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Tangram Showcases Adaptable Radar Interfaces in Navy’s Innovation Challenge


Radar systems are critical to the modern battlefield. Whether you are watching the air, sea, or ground, knowing where everyone is on the battlefield is critical for decision making. In the radar community, significant attention is often given to the radio frequency interface of the radar for good reason; technologies like advanced electrically scanned arrays (AESA) and synthetic aperture radar (SAR) are truly game changing. However, to rapidly integrate new radar systems onto existing platforms like ships and aircraft, the less-flashy track reporting interface – the interface that connects the radar to a display system that humans can interpret – is equally critical. There are no universal standards for this type of radar interface, which means that nearly every different radar system reports similar data in different ways. Because of these differences, incorporating new radar systems onto platforms is not “plug and play”; there is a time-consuming integration effort required.

The Navy needs new approaches to rapidly integrate radar capabilities onto existing ships. With these challenges in mind, the Naval Surface Warfare Center Dahlgren Division (NSWCDD)  recently hosted the Adaptable Interface Innovation Challenge. The challenge sounds deceptively simple: make several incompatible radar receiver systems interoperable with a common display. Much of Tangram’s work to date has been with the Air Force, but when the Navy said “interoperability” and “rapid integration” of tactical message formats, they had our attention. Our experience has taught us that integration can be challenging, but we thought that Tangram Pro® would be up to this challenge. Spoiler alert: We were right. Tangram Pro was definitely up to the challenge!


Innovation Challenge

After a phase 1 whitepaper, Tangram was selected for phase 2 in which the Navy provided:

  • A documented radar display format along with sample data files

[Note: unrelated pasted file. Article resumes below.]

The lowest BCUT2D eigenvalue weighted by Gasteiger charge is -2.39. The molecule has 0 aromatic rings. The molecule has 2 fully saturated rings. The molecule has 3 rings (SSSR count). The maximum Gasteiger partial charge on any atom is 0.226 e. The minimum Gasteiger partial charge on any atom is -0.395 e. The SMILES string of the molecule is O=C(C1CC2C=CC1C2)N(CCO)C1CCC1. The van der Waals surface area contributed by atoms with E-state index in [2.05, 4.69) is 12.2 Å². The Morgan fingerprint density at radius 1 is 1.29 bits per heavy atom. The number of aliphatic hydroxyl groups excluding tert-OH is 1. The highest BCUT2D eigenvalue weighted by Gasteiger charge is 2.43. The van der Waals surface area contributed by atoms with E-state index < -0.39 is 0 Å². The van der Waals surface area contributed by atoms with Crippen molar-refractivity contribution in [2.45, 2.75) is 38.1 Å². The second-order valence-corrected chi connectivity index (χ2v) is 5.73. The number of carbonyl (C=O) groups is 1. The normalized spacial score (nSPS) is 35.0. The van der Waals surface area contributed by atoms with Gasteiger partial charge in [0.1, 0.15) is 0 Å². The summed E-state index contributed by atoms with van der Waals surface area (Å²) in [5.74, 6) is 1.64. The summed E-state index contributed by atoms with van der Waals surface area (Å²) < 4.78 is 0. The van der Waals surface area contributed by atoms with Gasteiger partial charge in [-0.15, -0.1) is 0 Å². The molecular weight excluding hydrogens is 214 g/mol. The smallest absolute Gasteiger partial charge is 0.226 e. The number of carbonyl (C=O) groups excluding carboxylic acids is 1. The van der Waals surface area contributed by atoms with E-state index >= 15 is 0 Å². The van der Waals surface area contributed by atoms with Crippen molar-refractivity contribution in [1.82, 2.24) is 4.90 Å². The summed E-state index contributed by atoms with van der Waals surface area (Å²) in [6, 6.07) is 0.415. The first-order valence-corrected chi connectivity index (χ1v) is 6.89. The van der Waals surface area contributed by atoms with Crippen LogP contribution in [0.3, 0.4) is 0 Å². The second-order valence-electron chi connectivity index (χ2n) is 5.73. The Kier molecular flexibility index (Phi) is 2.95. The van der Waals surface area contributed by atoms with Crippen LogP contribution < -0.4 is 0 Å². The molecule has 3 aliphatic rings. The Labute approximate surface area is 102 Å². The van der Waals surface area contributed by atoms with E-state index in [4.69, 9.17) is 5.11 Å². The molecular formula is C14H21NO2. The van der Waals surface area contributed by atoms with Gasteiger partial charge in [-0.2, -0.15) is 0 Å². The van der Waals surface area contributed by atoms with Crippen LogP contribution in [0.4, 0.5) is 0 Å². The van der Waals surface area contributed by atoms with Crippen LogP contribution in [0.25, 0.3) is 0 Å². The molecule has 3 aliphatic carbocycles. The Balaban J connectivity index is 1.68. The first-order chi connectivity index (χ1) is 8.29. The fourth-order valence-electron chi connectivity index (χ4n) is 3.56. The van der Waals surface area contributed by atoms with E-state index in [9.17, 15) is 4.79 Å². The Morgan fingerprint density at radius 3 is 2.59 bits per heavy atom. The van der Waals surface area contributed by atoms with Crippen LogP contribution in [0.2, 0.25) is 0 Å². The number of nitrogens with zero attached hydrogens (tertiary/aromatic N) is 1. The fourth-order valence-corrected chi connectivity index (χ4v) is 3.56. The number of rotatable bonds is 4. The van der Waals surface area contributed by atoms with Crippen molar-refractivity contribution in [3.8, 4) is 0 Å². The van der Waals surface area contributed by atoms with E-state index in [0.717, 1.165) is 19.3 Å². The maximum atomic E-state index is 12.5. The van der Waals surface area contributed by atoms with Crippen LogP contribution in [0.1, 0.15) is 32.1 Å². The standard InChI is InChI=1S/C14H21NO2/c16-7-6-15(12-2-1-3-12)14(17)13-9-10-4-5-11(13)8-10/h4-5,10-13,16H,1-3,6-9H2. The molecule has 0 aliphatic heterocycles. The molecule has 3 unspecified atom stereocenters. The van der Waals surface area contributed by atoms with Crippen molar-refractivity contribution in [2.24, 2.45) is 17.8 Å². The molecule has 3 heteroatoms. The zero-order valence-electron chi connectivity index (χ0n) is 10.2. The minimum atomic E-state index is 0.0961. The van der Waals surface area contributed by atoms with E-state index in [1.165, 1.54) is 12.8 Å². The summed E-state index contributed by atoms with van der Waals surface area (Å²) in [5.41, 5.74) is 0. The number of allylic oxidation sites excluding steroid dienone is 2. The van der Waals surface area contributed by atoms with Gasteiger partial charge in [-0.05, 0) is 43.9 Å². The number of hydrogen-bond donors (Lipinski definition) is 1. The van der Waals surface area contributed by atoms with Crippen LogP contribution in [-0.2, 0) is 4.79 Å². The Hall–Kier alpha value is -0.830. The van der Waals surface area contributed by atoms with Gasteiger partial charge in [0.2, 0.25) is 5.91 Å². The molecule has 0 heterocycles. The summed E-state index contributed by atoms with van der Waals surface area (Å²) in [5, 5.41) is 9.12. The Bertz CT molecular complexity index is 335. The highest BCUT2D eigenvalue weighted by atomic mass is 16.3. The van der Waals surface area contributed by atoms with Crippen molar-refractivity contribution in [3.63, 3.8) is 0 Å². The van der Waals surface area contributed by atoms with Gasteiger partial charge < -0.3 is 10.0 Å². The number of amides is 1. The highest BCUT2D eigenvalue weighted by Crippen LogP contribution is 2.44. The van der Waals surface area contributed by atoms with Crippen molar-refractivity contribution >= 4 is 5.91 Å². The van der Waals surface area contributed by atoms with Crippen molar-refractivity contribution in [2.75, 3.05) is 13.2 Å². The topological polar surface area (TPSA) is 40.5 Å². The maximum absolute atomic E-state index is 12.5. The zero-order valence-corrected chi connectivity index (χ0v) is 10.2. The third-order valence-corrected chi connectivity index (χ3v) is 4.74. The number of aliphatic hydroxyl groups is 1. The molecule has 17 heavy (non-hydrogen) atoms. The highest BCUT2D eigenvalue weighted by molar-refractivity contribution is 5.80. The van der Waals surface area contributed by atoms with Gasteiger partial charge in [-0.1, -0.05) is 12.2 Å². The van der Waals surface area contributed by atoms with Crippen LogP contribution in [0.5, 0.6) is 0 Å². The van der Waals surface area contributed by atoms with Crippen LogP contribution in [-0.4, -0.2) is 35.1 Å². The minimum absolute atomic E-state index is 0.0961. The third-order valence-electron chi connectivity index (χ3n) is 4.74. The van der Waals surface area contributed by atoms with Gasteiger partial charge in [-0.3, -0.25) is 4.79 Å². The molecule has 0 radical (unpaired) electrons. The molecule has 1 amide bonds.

• Two documented radar receiver formats along with sample data files
  • A radar receiver format without documentation that had only sample data files

Our job was to get all three radar receivers providing target track information to the display, which meant converting each of the receiver’s track messages into the track message format compatible with the display. With approximately 6 weeks from getting the data to delivering integration, our team set to work.


Using Tangram Pro Developer and the Flex specification language, our team quickly generated working adapters that could convert both of the documented receiver formats into the display format. The undocumented radar format first had to be reverse-engineered before we could develop the necessary adapter; ultimately we deciphered the provided hexadecimal-encoded binary data through a mixture of the flexibility of our tools (regenerating new variations of test code is easy with Tangram Pro), hand-crafted analysis tools for plotting and analyzing the provided data, generative AI, and manual hard work. With the format finally understood, we moved to the “bonus points” activities that included providing an adapter solution that could be run in a container or cloud environment (Tangram Pro has an “easy button” for both) and generating documentation for the unknown radar format (Flex serves as a machine-readable structured format for generating documentation). At the end of phase 2, we completed all of the stated objectives of the challenge, and we were proud of the effort our team had put forward and how well our tools had performed.